When we told our family the breed we had decided on, most of them said, “a Hav a what? Is that some sort of hybrid/designer dog? ”

Absolutely not, I assured them.  I told them, they were originally raised in Cuba.  Get it? Havana?  Hava nese?

I began searching for local breeder clubs and rescue organizations.  At that time, there were no Havanese in rescue and thankfully none in Pet stores selling puppies. Unfortunately, as more people have been exposed to this awesome breed its easy to find them now in both places.

I found some great breeders who worked together, and this suggested to me that none of them ever had too many dogs to provide sufficiently for.  Nor did they have multiple breeds of dogs that they were trying to refine and make better.

What’s the saying,  “Jack of all trades, master of none?”

This network of breeders often established partnerships and co-ownerships with each other. They learned from one another and worked together on the betterment of their chosen breed.  With fewer dogs at each home they can do great things with breeding and showing, without sacrificing an individual dog’s needs.  The dogs bred are show champions, but, they are beloved pets first.

I believe that working together utilizes some checks and balances and from what I can see they do not assume that since the dogs come from Champions all of the pups born should go on to be breeding dogs. They place the pups who aren’t absolutely perfect or better than their parents, in good pet homes.   Meanwhile, they watch closely as a dog develops and after gaining several titles in conformation events, the breeders health test the dogs they plan to use, and then register the results of these tests.

Don’t ever take anyone’s “word” for it when it comes to health testing.  I made the mistake with my dane to fall for the breeders claim that all of her dogs were healthy and from “champion lines.”  This time around, having learned my lesson, it was easy for me to do a quick search using the names of the breeding dogs on the Canine Health Information Center’s website.  In fact, you don’t even need a dog’s full name to see if there are any results registered from a particular breeder.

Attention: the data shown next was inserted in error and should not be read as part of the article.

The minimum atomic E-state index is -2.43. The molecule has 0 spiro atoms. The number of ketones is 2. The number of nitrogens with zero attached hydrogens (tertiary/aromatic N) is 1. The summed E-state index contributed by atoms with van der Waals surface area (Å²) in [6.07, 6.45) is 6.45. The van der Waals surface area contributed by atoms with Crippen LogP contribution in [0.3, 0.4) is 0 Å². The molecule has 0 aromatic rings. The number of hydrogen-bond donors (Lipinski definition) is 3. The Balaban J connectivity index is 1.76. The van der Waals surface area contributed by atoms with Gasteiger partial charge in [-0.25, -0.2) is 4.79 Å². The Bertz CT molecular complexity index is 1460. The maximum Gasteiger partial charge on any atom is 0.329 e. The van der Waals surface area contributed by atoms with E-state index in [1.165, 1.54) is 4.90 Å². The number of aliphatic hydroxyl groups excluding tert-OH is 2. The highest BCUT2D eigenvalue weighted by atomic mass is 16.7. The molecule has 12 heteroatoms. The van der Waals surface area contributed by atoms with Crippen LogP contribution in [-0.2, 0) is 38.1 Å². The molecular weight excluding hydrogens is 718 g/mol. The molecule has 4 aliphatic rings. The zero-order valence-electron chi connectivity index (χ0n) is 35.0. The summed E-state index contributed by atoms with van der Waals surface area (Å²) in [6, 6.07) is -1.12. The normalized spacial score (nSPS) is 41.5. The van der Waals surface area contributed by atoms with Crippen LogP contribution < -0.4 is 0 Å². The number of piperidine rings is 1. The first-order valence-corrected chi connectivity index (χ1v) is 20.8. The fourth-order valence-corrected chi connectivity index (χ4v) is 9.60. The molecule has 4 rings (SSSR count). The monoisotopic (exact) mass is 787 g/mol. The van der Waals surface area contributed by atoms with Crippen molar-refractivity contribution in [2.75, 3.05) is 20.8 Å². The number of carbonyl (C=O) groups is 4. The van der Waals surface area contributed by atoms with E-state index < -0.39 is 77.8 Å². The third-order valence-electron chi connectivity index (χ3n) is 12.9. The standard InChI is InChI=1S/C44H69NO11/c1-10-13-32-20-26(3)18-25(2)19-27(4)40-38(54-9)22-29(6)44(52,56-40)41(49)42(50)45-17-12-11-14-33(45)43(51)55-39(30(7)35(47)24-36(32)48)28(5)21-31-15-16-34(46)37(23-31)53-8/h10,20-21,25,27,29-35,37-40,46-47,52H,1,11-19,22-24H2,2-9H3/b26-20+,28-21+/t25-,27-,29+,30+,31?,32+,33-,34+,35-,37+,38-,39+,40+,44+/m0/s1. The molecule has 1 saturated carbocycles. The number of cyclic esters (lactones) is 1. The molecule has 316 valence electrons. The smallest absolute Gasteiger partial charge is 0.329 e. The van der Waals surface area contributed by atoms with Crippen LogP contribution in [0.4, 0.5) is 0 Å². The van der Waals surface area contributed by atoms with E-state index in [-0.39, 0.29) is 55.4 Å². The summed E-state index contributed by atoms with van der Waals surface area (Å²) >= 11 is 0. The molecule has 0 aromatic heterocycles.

The group of breeders I discovered here in MN, and many others around the country are active about educating prospective puppy owners.  These particular women-Carol Krueger of Jefe Havanese, Mary Ellen Vickery of Deja’s Havanese, and Charlene Renslow of Picosa Havanese hosted an Open House where I  and other interested people, were exposed to a variety of Havanese dogs.  Some were show dogs, some were not, some were puppies, some were five year old dogs, all were pets who were loved.  There was no pressure at this meeting to give any money. The breeders answered my questions, let me take pictures, and asked me about my lifestyle.

Ethical breeders are dog fanciers first, they are passionate about their dogs!  Which, honestly makes them slightly and wonderfully a bit odd…:) So passionate, in fact, that if/when you get a dog from them you have to promise that if there is any chance you will ever need to relinquish your dog that you will contact them first.  They do not work from a first come, first serve basis.  They take deposits from the clients, but only place dogs into homes for which they consider to be good/healthy matches.  These puppies are not born in a barn or a big factory type kennel setting.  They are handled daily, evaluated, and exposed to a variety of stimuli from the first moments they are born.

Breeding a dog is not for the weak, or for anyone trying to make an easy buck.  It is hard to see your beautiful champion bitch a tired mother with her hair falling out.  Puppies die, bitches die.  You must be ready to bring your dog into the vet clinic for an emergency c-section in the middle of the night.  Frankly, it is a ton of work and one you might even lose money on.

Even after the puppy goes home, these types of breeders encourage, and have formed lasting supportive relationships with the families that have purchased their dogs.  They become your friends and “go to” people when you have questions or brags.